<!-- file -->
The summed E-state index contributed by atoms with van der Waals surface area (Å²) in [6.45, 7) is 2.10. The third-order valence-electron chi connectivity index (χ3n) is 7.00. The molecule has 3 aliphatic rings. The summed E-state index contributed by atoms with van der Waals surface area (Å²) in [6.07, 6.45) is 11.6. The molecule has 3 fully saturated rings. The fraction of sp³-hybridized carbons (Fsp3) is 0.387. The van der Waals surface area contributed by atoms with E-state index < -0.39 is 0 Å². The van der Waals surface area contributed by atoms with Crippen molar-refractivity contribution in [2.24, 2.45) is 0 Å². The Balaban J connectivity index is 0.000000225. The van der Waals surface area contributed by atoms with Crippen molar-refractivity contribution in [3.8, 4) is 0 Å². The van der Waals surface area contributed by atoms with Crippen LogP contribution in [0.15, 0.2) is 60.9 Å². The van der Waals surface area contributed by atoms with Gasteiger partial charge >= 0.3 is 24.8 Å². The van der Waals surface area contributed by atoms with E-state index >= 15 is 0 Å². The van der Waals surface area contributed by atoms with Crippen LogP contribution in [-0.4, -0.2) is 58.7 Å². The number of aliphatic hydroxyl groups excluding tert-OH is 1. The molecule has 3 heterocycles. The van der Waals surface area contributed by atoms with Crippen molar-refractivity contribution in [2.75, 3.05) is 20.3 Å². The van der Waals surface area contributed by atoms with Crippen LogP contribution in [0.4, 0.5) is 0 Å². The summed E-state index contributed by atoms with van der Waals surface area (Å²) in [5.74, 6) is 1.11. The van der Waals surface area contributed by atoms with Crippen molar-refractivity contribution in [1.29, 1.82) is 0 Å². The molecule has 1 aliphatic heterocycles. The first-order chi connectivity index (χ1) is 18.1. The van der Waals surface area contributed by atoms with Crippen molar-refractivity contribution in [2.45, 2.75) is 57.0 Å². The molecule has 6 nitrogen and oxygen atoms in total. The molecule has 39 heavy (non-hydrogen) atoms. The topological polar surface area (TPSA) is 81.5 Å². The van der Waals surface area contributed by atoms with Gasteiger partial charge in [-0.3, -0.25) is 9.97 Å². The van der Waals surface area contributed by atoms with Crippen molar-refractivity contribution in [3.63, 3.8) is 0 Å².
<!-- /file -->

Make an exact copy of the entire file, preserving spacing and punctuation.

The summed E-state index contributed by atoms with van der Waals surface area (Å²) in [6.45, 7) is 2.10. The third-order valence-electron chi connectivity index (χ3n) is 7.00. The molecule has 3 aliphatic rings. The summed E-state index contributed by atoms with van der Waals surface area (Å²) in [6.07, 6.45) is 11.6. The molecule has 3 fully saturated rings. The fraction of sp³-hybridized carbons (Fsp3) is 0.387. The van der Waals surface area contributed by atoms with E-state index < -0.39 is 0 Å². The van der Waals surface area contributed by atoms with Crippen molar-refractivity contribution in [2.24, 2.45) is 0 Å². The Balaban J connectivity index is 0.000000225. The van der Waals surface area contributed by atoms with Crippen molar-refractivity contribution in [3.8, 4) is 0 Å². The van der Waals surface area contributed by atoms with Crippen LogP contribution in [0.15, 0.2) is 60.9 Å². The van der Waals surface area contributed by atoms with Gasteiger partial charge >= 0.3 is 24.8 Å². The van der Waals surface area contributed by atoms with E-state index >= 15 is 0 Å². The van der Waals surface area contributed by atoms with Crippen LogP contribution in [-0.4, -0.2) is 58.7 Å². The number of aliphatic hydroxyl groups excluding tert-OH is 1. The molecule has 3 heterocycles. The van der Waals surface area contributed by atoms with Crippen molar-refractivity contribution in [2.75, 3.05) is 20.3 Å². The van der Waals surface area contributed by atoms with Crippen LogP contribution in [0.4, 0.5) is 0 Å². The summed E-state index contributed by atoms with van der Waals surface area (Å²) in [5.74, 6) is 1.11. The van der Waals surface area contributed by atoms with Crippen molar-refractivity contribution in [1.29, 1.82) is 0 Å². The molecule has 1 aliphatic heterocycles. The first-order chi connectivity index (χ1) is 18.1. The van der Waals surface area contributed by atoms with Crippen molar-refractivity contribution in [2.45, 2.75) is 57.0 Å². The molecule has 6 nitrogen and oxygen atoms in total. The molecule has 39 heavy (non-hydrogen) atoms. The topological polar surface area (TPSA) is 81.5 Å². The van der Waals surface area contributed by atoms with Gasteiger partial charge in [-0.3, -0.25) is 9.97 Å². The van der Waals surface area contributed by atoms with Crippen molar-refractivity contribution in [3.63, 3.8) is 0 Å².